Please sign in to post.

Help - Insoles and Hiking Boots - Finally, an Update

I bought a new pair of Salomon hiking boots. I have used them about 7 - 10 times now on trails about 3 - 5 miles long. The boots are fine except for the insoles. The boots cause my feet to hurt when walking on pavement (any hard surface) and/or longer than 3 miles. They are getting worse with wear. Overall, I like everything else about the boots. But, the boots are getting intolerable.

Are the trailblazer super feet insoles sold online at REI effective or do I need to see a podiatrist for help?

Never had this issue before. Looking for advice. Thanks for your responses.

Posted by
363 posts

I do use Superfeet in my hiking boots, but that is more for just extra comfort. I would look at a different pair of boots if this were me. Go to REI or a similar store and try on every single pari of boots you can, and try them out on the simulated rock. Wear them around the store for quite a while to get a good feel of how they will be, not just a short walk. Also, make sure it is a store such as REI where you can return if they do not work for you.

Posted by
685 posts

Sun baked, everyone's feet are very different and needs change as you get older. I used to do fine with some fairly cheap insoles from Walmart but not anymore.

If you have special needs - flat feet, high arches, plantar fasciitis, etc you're going to need more serious - and sadly more expensive - insoles.

You might not need a podiatrist but may benefit to find a shoe store in your area that specializes in orthopedic shoes/orthotics. They can help you find products that address your foot issues. Otherwise, you'll just need to experiment til you find something that works - which may end up costing more in the long run.

Posted by
1853 posts

I use Superfeet in my walking boots (the Green one) and they are great. But it was more to do with fit than comfort. Why are your boots hurting your feet? Too soft, too flexible, not used to walking in them? Is it plantar fasciitis?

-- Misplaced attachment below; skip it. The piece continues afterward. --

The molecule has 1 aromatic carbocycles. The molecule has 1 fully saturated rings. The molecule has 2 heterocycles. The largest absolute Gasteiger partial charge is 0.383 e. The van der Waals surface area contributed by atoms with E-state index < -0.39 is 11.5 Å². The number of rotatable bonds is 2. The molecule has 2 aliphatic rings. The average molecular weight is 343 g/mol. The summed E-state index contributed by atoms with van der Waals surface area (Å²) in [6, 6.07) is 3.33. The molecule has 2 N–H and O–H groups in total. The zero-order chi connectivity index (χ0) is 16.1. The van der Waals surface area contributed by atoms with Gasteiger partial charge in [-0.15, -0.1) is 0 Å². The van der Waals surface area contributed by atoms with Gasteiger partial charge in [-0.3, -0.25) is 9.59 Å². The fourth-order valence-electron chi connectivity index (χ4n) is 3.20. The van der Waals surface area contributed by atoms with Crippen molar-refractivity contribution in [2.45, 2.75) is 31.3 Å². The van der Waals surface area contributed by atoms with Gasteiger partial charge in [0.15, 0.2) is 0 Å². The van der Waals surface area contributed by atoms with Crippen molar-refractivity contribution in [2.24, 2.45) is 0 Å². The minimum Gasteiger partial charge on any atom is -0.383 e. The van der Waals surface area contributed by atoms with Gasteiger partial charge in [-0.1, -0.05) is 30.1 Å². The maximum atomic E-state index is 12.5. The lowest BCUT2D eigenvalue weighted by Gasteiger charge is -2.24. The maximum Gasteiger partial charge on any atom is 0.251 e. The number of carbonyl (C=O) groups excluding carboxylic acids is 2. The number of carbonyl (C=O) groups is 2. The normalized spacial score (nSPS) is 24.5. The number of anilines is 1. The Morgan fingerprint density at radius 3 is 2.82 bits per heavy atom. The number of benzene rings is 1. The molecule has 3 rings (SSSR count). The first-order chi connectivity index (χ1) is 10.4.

The Superfeet insoles are great but they may not work miracles if the boot is the problem.

Posted by
25768 posts

I'm across the pond so I'm unfamiliar with what is sold over there (my insoles are made for me by the NHS here so unbranded) but it is my impression over many years that Salomon make excellent footwear.

What about your feet hurts? Both feet or just one? Could it be the fit? Too loose or too tight? Your feet will swell as you hike, what may have felt great at base camp may be getting squished as you go... is the toes, the heel, the instep?

Posted by
2813 posts

As a Triage Nurse for decades, I have dealt with similar questions. Due to your unique situation, it sounds like a consult with a savvy Podiatrist first to diagnose may be wise before proceeding. A Podiatrist can advise your specific needs. Hope you find resolution soon.

Posted by
3526 posts

You don't mention which Salomon hiking boots you're wearing, so it's hard to respond except in the general terms most people have.

I can only provide my own personal experience, which is similar to what others are recommending.

I started out with Salomons many years ago. I don't even remember if they were high, mid or low, but they didn't work very well for me for very long.

Over time I've worn and still have high and mid hiking boots including the following brands: Ahnu (versions now made by Teva), Abeo, Keen and Teva. I've used a variety of insoles, or none at all, depending on the boot and sometimes on the day. My newest boots are these Keens:

Terradora -- need insoles for more comfort.

Terradora 2 -- comes with a great, supportive insole.

All those boots are waterproof, breathable and lightweight. My size varies among 9, 9.5 or 10, depending on which boot and style. For the past few years, the mid height has worked the best for me. It provides the ankle support that I need for stability and which seems to help with fatigue and comfort.

I've worn Sockwell moderate graduated compression socks with my boots for years. They also help with comfort and fatigue.

My go-to places to try on hiking boots are REI, the Walking Company, other local hiking or comfort shoe stores and Amazon Prime Wardrobe.

Unfortunately, there's really no way to know for sure what's going to work until you wear the boots for an extended period of time. It sounds like the Salomons you have lack the depth or shape of sole you need for hours on your feet.

A podiatrist can help with figuring out what support your feet need. Other options include the Good Feet store or the machine they have at the Walking Company or elsewhere Abeos are sold.

Posted by
1357 posts

If you see a Podiatrist, I recommend one that does not also make the orthotics. There's just too much financial incentive to recommend orthotics that you might not really need. That happened to me- the Podiatrist made me $600 orthotics that hurt my feet, even when I returned several times for adjustments. The Aetrex over-the-counter ones work fine for me now. Not criticizing all Podiatrists- just mine!

Posted by
4991 posts

Two things, which may or may not work for you, and may or may not address what is causing your feet to hurt in those boots on hard surfaces:

A pair of double-foam insoles, trim-to-fit, available from Dr. Shell’s at my grocery store for less than $10, or store-brand double foam insoles for even less. I’ve used them with both my heavy-duty and with my low-cut light hikers. The extra cushion has helped. I pull them out after hiking to air dry the insoles and the boots.